By Andrew Higgins and Walter Pincus
Washington Post Staff Writers
Wednesday, November 3, 2010; 11:41 PM
In a move that could anger a vital ally in the war in Afghanistan, the Pentagon on Wednesday awarded a major jet fuel contract to Mina Corp., a secretive company that has declined to reveal its ownership but has nonetheless become a trusted partner with the U.S. military.
The contract, which may be worth more than $600 million, covers supplies for a U.S. Air Force base in Kyrgyzstan, an impoverished former Soviet republic where public anger over alleged corruption in jet fuel deals has helped topple two presidents in the past five years. All American troops entering and leaving Afghanistan pass through the American base outside the Kyrgyz capital, Bishkek. The base is also home to aero-tankers that refuel U.S. aircraft operating over Afghanistan.
The Pentagon's dealings with Mina and an associated firm, Red Star Enterprises, have been under investigation for the past six months by the House subcommittee on national security and foreign affairs. Since the Afghan war began, the companies have come from nowhere to win Pentagon contracts worth about $3 billion.
Congressional investigators, people close to the inquiry say, have found no evidence of wrongdoing but, in a report due later this month, will fault the Pentagon contracting process as paying little heed to the diplomatic and strategic fallout of deals cloaked in secrecy.
Wednesday's announcement of a new contract for Mina, which is registered in Gibraltar, follows a bitter row between the White House and the U.S. Central Command over how much information should be disclosed about the jet fuel deals. When the Pentagon awarded a contract to Mina last year, it cited unspecified "reasons of national security" to avoid competitive bidding. The contract announced Wednesday, by contrast, followed a review of rival offers by different firms.
"We understand how it looks. We are trying to change how it looks. . . . We are not hiding anything extraordinary," said a senior Defense Department official who spoke on the condition of anonymity. The goal, he said, is "maximum transparency."
In a statement, the Pentagon said the Defense Logistics Agency selected Mina out of nine companies that bid for the contract, which is initially for one year and valued at $315 million but includes a possible extension of another year. Previous one-year contracts awarded to Mina and Red Star have usually been extended.
Rep. John F. Tierney (D-Mass.), who heads the congressional subcommittee investigating the deals, said in a statement Wednesday that the competitive bidding process marked "an important step forward." He urged the Pentagon and Kyrgyz authorities to "work together to ensure transparency" and "maximize mutual confidence . . . in the integrity of contracting."
Contracting regulations do not require that companies detail their ownership, even though U.S. law makes it illegal to do business with firms owned by certain individuals and countries.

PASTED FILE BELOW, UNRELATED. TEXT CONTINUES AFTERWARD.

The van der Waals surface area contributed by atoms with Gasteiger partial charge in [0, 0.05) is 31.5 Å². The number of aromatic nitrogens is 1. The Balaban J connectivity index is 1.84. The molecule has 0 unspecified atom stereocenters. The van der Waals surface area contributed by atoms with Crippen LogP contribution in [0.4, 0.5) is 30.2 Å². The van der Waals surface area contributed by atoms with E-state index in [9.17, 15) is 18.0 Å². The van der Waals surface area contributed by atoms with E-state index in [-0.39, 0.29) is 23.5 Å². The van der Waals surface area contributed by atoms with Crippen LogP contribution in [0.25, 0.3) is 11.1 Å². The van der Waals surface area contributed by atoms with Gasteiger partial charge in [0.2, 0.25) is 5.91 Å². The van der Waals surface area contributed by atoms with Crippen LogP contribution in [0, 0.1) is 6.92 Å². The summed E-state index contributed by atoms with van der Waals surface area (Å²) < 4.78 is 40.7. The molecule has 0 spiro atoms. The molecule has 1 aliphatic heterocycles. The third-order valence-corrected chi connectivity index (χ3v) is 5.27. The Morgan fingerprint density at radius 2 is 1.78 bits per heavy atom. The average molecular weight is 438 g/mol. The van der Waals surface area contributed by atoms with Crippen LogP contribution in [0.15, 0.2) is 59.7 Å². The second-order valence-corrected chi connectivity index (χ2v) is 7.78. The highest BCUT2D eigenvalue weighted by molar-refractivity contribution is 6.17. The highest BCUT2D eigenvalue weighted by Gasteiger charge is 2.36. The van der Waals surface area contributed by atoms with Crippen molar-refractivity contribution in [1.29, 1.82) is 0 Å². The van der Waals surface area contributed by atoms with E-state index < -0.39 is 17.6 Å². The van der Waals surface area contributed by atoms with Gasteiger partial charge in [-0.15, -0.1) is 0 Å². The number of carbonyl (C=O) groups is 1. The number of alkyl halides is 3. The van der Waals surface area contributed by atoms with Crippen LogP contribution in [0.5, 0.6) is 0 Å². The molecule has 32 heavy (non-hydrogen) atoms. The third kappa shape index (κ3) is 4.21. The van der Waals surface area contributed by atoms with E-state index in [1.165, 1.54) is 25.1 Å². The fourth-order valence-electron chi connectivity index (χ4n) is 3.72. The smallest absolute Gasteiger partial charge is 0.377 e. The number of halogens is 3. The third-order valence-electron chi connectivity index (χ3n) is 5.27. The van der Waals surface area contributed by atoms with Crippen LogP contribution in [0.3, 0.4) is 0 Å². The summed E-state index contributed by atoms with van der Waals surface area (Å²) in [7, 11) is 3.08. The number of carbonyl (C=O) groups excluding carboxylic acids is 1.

The refusal of Mina and Red Star to make public their owners, the Pentagon official said, "creates smoke. It raises questions. What are they trying to hide? We recognize this." But he added that there is no evidence of "any fire" that would disqualify the firms.
Mina and Red Star are controlled by Douglas Edelman, an elusive California businessman who used to run a bar and hamburger joint in Bishkek, and a young Kyrgyz partner, Erkin Bekbolotov, according to people familiar with the business. Bekbolotov, in a recent interview with The Washington Post, said the firms have about 450 employees. But he declined to say where they are, citing security concerns.
The firms' secrecy has fueled allegations of corruption, particularly from officials in Kyrgyzstan. Representatives of the companies have steadfastly denied those claims, and have said their low profile is essential for firms that operate in countries where there is hostility toward U.S. interests.
Kyrgyz President Roza Otunbayeva, a former ambassador to Washington who took power after violent protests in April, has denounced Mina and Red Star and demanded that they be banished in favor of a state-controlled Kyrgyz-Russian fuel venture. She raised her concerns in a September meeting in New York with President Obama.
The senior Defense Department official said Washington is "not dismissing their concerns" and could still give business to the proposed Kyrgyz-Russian joint venture. But, he said, "the bottom line for us is that we have an uninterrupted and secure supply so we can continue the war fight."
The announcement of a new contract for Mina comes at a sensitive time in Kyrgyzstan. The country is now struggling to form a new government following parliamentary elections last month.
The final results, announced Monday after weeks of delay, boosted the clout of politicians who oppose Mina and Red Star. These include Omurbek Babanov, who controls interests in a rival fuel company.